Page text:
87  

For a discussion of the laws and regulations in the United States governing the handling and control of biological materials and the rules governing who may or may not work with these materials, please see National Research Council, 2004, Biotechnology Research in an Age of Terrorism. Washington DC: The National Academies Press; Chapter 2.

88  

Daar, A.S. and P.A. Singer. 2005. Biotechnology and Human Security. In: Helsinki Process Papers on Human Security. Foreign Ministry’s Publications: Helsinki:120-162. Available online at www.utoronto.ca/jcb/home/documents/Biotech_human_security.pdf [accessed January 6, 2006].

89  

UN Millennium Project Task Force on Science, Technology and Innovation. 2005. Innovation: Applying knowledge to development. London: Earthscan.

90  

Kellman, B. The global bargain for biosecurity. Unpublished manuscript distributed to committee (June 2004).

91  

Ibid.

92  

This description of the mammalian innate and adaptive immune systems is adapted from Kathryn Nixdorff, briefing to the Committee at the Committee’s International Workshop. Institute of Medicine/National Research Council. 2005. An International Perspective on Advancing Technologies and Strategies for Managing Dual-Use Risks. Washington, DC: The National Academies Press; 44-49. Available online at www.nap.edu/catalog/11301.html.

93  

See www.promedmail.org.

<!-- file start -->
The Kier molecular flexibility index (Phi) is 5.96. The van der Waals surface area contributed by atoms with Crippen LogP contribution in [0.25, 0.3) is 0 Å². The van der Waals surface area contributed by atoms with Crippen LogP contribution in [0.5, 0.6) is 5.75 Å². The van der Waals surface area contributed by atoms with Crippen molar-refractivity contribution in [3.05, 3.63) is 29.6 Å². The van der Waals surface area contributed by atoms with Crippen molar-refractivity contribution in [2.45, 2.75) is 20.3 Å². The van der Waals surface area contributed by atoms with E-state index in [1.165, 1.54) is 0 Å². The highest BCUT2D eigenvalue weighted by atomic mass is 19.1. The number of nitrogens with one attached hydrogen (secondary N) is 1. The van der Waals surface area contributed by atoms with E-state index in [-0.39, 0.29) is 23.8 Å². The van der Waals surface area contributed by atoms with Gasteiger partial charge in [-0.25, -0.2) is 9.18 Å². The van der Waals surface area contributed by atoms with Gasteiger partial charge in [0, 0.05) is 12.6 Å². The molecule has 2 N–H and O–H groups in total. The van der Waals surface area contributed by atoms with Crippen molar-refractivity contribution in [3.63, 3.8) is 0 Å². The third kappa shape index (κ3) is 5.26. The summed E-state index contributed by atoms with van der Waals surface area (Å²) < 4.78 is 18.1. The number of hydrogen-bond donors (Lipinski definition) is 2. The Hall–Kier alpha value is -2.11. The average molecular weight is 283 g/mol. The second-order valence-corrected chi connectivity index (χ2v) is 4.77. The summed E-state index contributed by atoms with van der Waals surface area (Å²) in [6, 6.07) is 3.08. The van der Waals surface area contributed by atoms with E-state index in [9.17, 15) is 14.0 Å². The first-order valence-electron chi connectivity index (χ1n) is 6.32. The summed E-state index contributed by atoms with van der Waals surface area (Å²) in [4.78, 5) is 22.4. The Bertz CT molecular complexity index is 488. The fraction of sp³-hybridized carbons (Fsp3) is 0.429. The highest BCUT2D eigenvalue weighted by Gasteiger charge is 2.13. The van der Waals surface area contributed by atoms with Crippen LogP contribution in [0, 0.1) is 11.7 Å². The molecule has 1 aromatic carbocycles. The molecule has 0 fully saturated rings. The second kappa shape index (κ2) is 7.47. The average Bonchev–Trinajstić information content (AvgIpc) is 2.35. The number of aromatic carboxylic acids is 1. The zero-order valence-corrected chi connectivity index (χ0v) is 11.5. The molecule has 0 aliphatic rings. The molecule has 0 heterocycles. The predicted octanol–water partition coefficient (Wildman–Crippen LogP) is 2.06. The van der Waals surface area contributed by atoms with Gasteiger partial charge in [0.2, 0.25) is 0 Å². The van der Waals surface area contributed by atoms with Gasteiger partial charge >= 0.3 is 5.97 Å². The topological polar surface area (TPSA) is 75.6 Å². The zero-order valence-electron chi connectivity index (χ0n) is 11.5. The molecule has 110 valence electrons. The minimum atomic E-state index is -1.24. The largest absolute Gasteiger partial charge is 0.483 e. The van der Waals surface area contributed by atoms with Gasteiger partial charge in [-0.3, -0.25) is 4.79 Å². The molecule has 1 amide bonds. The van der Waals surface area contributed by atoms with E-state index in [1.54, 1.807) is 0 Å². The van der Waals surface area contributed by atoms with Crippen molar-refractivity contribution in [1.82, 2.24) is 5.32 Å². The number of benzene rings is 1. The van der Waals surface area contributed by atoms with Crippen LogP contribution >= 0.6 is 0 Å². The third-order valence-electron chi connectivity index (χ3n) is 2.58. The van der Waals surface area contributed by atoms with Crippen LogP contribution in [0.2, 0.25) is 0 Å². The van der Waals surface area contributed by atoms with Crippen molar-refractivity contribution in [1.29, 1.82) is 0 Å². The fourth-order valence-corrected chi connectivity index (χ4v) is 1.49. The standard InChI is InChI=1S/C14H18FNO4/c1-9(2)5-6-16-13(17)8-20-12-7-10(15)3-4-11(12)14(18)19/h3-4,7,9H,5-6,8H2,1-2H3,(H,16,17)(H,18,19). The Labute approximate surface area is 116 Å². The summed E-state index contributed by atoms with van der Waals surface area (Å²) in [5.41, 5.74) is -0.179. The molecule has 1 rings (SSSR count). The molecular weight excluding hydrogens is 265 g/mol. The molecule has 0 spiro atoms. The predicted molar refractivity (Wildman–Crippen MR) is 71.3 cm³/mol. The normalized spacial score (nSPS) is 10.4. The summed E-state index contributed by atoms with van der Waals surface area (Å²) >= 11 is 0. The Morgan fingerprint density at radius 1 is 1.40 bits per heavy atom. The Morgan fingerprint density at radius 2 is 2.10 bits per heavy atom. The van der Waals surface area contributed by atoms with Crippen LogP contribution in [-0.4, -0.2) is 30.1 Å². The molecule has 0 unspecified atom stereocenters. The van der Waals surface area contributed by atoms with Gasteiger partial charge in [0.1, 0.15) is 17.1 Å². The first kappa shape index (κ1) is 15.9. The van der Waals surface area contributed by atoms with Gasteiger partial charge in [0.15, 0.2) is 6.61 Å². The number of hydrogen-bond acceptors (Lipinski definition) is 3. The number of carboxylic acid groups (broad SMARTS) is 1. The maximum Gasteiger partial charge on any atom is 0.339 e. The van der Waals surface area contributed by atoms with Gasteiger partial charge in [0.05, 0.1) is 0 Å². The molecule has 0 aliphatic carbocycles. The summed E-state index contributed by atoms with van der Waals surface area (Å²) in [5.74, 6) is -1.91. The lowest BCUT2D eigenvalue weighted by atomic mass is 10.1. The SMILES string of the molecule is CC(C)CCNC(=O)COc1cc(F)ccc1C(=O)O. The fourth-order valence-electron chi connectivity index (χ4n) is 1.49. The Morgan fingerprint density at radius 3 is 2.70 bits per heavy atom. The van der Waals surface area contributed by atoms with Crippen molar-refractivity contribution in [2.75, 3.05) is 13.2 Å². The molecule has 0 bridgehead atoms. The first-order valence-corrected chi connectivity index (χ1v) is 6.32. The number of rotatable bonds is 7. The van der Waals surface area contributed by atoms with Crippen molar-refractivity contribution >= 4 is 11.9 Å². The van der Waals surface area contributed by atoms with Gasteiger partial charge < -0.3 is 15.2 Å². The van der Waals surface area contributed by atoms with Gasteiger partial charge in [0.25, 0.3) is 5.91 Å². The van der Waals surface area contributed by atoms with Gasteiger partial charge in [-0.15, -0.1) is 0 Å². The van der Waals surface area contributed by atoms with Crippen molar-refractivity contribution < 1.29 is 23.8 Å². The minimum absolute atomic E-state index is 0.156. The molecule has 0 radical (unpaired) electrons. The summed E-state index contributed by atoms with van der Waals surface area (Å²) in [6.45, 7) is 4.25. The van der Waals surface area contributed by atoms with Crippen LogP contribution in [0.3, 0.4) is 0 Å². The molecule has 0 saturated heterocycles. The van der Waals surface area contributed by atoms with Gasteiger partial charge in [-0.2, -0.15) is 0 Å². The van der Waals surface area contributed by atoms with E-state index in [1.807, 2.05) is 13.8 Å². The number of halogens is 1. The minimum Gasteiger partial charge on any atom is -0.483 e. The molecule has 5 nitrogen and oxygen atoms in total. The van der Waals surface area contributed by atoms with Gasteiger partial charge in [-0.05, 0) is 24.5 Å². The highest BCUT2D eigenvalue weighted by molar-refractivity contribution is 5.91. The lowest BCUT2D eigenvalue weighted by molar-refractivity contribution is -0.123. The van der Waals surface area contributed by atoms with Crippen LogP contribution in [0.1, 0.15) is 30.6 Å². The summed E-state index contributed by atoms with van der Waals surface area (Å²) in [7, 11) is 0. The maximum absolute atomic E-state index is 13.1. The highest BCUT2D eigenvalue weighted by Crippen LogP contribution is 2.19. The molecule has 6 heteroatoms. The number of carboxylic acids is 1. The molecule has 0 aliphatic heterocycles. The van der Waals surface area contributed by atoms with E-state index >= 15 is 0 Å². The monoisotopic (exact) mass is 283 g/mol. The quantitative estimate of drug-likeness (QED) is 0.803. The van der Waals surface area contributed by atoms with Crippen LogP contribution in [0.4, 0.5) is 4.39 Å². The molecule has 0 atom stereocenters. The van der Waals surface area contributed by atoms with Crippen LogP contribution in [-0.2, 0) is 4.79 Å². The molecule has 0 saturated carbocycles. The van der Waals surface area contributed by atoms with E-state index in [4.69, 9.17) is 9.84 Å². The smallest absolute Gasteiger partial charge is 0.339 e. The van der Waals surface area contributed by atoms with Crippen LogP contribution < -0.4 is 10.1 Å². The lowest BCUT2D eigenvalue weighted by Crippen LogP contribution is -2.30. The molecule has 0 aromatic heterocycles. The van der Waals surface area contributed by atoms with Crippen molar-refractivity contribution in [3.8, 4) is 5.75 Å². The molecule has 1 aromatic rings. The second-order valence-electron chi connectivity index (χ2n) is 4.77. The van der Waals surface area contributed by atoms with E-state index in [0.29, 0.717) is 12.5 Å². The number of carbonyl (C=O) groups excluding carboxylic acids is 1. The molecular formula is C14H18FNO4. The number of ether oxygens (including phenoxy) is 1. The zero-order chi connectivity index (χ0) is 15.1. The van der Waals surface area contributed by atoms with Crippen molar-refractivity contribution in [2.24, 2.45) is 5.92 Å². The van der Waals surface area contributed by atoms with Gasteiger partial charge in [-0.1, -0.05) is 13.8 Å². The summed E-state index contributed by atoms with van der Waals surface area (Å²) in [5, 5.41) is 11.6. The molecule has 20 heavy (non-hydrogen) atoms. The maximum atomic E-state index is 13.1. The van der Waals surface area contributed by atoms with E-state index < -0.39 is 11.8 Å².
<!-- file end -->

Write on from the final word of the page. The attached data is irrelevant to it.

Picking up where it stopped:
94  

Jackson, R.J. et al. 2001. Expression of mouse interleukin-4 by a recombinant ectromelia virus suppresses cytolytic lymphocyte responses and overcomes genetic resistance to mousepox. Journal of Virology 75(3):1205-1210.

95  

Linux is a free Unix-type operating system. See www.linux.org.

96  

Young, H.P. 1998. Individual Strategy and Social Structure: An Evolutionary Theory of Institutions. Princeton: Princeton University Press; Axelrod, R. 1984. The Evolution of Cooperation. New York: Basic Books; Axelrod. R. 1986. An Evolutionary Approach To Norms. American Political Science Review 80(4):1095-1111; Epstein, J.M. 2001. Learning to be Thoughtless: Social Norms and Individual Competition. Computational Economics 18:9-24.

97  

Fox, J.A. and A.R. Piquero. 2003. Deadly demographics: Population characteristics and forecasting homicide trends. Crime & Delinquency 49(3):339-359.

98  

National Research Council. 2004. Biotechnology Research in an Age of Terrorism. Washington, DC: The National Academies Press. Institute of Medicine. 2002. Biological Threats and Terrorism: Assessing the Science and Response Capabilities. Washington, DC: The National Academies Press; Institute of Medicine. 2003. Microbial Threats to Health: Emergence, Detection, and Response. Washington, DC: The National Academies Press. NIAID Blue Ribbon Panel on Bioterrorism and Its Implications for Biomedical Research, February 2002. More information on the NIAID Blue Ribbon Panel is available online at www.niaid.nih.gov/publications/btbluribbon.htm [accessed January 6, 2006].

99  

Chyba, C.F. 2001. Biological Terrorism and Public Health. Survival 43(Spring):93-106.

100  

Prevention is a cornerstone of public health. Just as mosquito netting can be used to prevent the spread of malaria, the built environment can be used to minimize risks of exposure to airborne biological agents. See www.cdc.gov/niosh/bldvent/2002-139.html#foreward;



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